Post-meeting feedback confirmed that this setup allowed the remote participants to feel like they were an integral part of the meeting rather than distant observers.
Another way to give remote participants equal stature is to give them greater presence in the room. In addition to the main screen in the center, set up two additional large monitors — one on each side of the room — showing “life-size” panes of the remote participants for the duration of the meeting.
We find these large images help in-person attendees accept remote colleagues as full participants and provide a constant reminder to include them in the conversation. Similarly, if possible the voices of remote participants should emanate from the same monitors as their faces — ceiling speakers tend to reinforce the artificiality of the situation.
Nothing kills a meeting’s momentum like waiting to fix a glitch in the audio or video. Prior to an important meeting, test the audio-visual set up — both in-room and for the remote attendees. Schedule a 10-15 minute one-on-one dry run to get remote participants comfortable with what they will see and hear during the meeting, as well as to review any software features they’ll likely be asked to use. It’s well worth the brief time required.
Review each activity or exercise focusing specifically on how remote participants will engage. Consider what tools and techniques, digital or otherwise, can be used to maximize their interaction with the in-room attendees.
For example, if you need to poll the group, use a phone-based survey tool like Poll Everywhere to collect everyone’s input in real time. This puts remote participants on an equal footing, versus a show-of-hands or relying on verbal feedback. To capture meeting notes, use an online whiteboard (or focus a remote camera on a flip chart) so everyone can see what’s being written as it happens.
Similarly, if the meeting design calls for in-room attendees to put dots or post-its on a wall chart, use a webcam to allow remote participants to read their peers’ responses before placing their own, just as they could if they were physically present.
If the meeting design calls for putting people into breakout groups, the easiest solution is to include all the remote participants in a single group. While simpler, this sends them the wrong message by reinforcing their physical absence. It’s likely worth the extra logistical and technical effort to integrate remote participants across several breakout groups to accentuate their equal status.
Managing a hybrid meeting is harder than when the whole group is in person or on Zoom together. One person — a staff member, an outsider or a meeting participant — should be assigned to guide the conversation and keep it on track.
Despite the effort you may put into meeting design and logistics, it remains far too easy for in-person attendees to dominate the discussion. A facilitator should draw the remote participants in, keep them engaged and ensure their voices are heard, not interrupted or talked over. At times, the facilitator may need to call on in-room or remote participants to ensure that all voices are heard.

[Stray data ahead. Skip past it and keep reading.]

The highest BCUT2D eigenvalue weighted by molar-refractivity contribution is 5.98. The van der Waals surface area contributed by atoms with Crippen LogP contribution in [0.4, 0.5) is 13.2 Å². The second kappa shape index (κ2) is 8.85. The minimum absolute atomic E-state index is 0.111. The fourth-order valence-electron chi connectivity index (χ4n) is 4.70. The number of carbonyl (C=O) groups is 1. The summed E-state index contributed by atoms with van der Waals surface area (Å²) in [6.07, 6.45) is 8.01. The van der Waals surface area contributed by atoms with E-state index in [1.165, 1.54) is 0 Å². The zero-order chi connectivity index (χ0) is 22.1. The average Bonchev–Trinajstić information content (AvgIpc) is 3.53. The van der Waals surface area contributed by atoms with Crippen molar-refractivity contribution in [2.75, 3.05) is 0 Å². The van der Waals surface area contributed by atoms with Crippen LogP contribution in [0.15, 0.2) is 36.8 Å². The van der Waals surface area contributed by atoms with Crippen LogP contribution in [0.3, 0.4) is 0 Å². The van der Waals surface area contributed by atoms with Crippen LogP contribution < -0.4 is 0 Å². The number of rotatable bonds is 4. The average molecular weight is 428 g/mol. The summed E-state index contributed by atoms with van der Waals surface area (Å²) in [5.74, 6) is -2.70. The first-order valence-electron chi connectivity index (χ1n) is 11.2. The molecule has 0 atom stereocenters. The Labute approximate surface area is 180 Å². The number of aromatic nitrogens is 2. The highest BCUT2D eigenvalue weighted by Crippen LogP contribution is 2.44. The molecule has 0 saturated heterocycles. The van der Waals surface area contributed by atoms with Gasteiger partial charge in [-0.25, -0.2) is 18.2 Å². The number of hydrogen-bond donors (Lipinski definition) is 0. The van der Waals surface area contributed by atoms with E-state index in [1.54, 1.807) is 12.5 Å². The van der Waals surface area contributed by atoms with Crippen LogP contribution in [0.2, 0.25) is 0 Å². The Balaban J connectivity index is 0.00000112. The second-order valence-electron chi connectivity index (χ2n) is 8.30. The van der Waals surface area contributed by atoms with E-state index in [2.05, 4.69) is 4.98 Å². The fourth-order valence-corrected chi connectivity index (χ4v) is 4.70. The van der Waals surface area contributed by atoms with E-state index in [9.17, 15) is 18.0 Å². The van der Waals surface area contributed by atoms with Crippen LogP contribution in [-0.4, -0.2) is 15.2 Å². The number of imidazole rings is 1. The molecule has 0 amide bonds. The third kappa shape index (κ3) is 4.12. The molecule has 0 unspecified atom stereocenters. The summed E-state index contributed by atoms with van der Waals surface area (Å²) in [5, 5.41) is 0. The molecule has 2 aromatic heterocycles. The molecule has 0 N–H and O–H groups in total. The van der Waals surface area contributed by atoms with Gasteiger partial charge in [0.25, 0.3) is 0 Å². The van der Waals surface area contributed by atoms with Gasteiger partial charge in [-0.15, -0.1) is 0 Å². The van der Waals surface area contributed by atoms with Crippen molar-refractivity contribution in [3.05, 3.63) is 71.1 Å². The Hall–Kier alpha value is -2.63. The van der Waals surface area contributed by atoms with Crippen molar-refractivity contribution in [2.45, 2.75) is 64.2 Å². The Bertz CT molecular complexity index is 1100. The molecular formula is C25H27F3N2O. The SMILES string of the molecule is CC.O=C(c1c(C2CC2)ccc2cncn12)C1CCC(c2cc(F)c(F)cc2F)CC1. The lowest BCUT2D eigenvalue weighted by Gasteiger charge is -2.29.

There may be times when remote participants need a physical presence in the room. It could be as simple as a camera view being blocked. Maybe a microphone isn’t working, or an attendee needs to be reminded to speak up. A post-it may need placement on a wall chart, or a poker chip placed on a table as part of a resource allocation exercise.
For these situations, each remote participant should have what we call an “in-room avatar” — a staff person (or fellow participant) who can be their physical presence in the meeting room as required. Whether via text, chat, or phone, they have a private line of communication constantly available throughout the meeting. Remote participants tell us that having confidential access to a single point-of-contact goes a long way to removing a sense of isolation or distance from those in the room itself. How embarrassing is having a remote participant asking “Fred, can you please speak up. I can’t hear you” every time Fred speaks? How much better to have another person come up to Fred during a break and discretely remind him “Fred. Please speak louder. It’s really hard for Natasha to hear you from Zurich.”
As the pandemic eases and we resume gathering in person, hybrid meetings will become a permanent part of how organizations function. These meetings bring added complexity at the same time that our collective Covid-driven year of meeting virtually raised expectations for remote participation. Fortunately, by leveraging technology and tools, being thoughtful in meeting design, and providing strong facilitation we can create hybrid meetings where all participants — whether in the room or an ocean away — feel engaged, valued, and equal.